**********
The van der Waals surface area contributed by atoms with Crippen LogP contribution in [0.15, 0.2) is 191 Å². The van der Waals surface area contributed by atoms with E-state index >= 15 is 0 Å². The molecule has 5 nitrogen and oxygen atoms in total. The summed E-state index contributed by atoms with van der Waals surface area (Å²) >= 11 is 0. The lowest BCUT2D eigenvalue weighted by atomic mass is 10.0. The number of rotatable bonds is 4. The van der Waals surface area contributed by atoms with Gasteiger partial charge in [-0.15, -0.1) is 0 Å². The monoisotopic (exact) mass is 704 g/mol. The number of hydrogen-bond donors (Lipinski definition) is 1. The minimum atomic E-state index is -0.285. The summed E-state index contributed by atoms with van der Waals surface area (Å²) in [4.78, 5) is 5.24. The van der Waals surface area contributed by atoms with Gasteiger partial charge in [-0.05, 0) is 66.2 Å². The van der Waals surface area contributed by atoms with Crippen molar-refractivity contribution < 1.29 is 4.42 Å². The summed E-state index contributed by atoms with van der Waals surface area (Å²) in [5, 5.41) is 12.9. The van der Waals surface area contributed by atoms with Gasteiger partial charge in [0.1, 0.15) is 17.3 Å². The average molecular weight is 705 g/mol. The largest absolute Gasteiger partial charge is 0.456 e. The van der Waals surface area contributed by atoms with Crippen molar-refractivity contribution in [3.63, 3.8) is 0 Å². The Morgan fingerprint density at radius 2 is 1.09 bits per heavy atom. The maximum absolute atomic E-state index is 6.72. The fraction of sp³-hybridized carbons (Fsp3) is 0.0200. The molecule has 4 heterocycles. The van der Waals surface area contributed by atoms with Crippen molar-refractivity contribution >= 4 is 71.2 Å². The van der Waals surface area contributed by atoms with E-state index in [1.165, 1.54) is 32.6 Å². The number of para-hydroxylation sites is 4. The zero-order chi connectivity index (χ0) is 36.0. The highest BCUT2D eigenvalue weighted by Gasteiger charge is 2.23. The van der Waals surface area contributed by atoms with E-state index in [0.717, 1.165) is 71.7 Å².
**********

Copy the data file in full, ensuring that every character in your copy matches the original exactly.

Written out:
The van der Waals surface area contributed by atoms with Crippen LogP contribution in [0.15, 0.2) is 191 Å². The van der Waals surface area contributed by atoms with E-state index >= 15 is 0 Å². The molecule has 5 nitrogen and oxygen atoms in total. The summed E-state index contributed by atoms with van der Waals surface area (Å²) >= 11 is 0. The lowest BCUT2D eigenvalue weighted by atomic mass is 10.0. The number of rotatable bonds is 4. The van der Waals surface area contributed by atoms with Gasteiger partial charge in [-0.15, -0.1) is 0 Å². The monoisotopic (exact) mass is 704 g/mol. The number of hydrogen-bond donors (Lipinski definition) is 1. The minimum atomic E-state index is -0.285. The summed E-state index contributed by atoms with van der Waals surface area (Å²) in [4.78, 5) is 5.24. The van der Waals surface area contributed by atoms with Gasteiger partial charge in [-0.05, 0) is 66.2 Å². The van der Waals surface area contributed by atoms with Crippen molar-refractivity contribution < 1.29 is 4.42 Å². The summed E-state index contributed by atoms with van der Waals surface area (Å²) in [5, 5.41) is 12.9. The van der Waals surface area contributed by atoms with Gasteiger partial charge in [0.1, 0.15) is 17.3 Å². The average molecular weight is 705 g/mol. The largest absolute Gasteiger partial charge is 0.456 e. The van der Waals surface area contributed by atoms with Crippen molar-refractivity contribution in [3.63, 3.8) is 0 Å². The Morgan fingerprint density at radius 2 is 1.09 bits per heavy atom. The maximum absolute atomic E-state index is 6.72. The fraction of sp³-hybridized carbons (Fsp3) is 0.0200. The molecule has 4 heterocycles. The van der Waals surface area contributed by atoms with Crippen molar-refractivity contribution >= 4 is 71.2 Å². The van der Waals surface area contributed by atoms with E-state index in [1.165, 1.54) is 32.6 Å². The number of para-hydroxylation sites is 4. The zero-order chi connectivity index (χ0) is 36.0. The highest BCUT2D eigenvalue weighted by Gasteiger charge is 2.23. The van der Waals surface area contributed by atoms with E-state index in [0.717, 1.165) is 71.7 Å².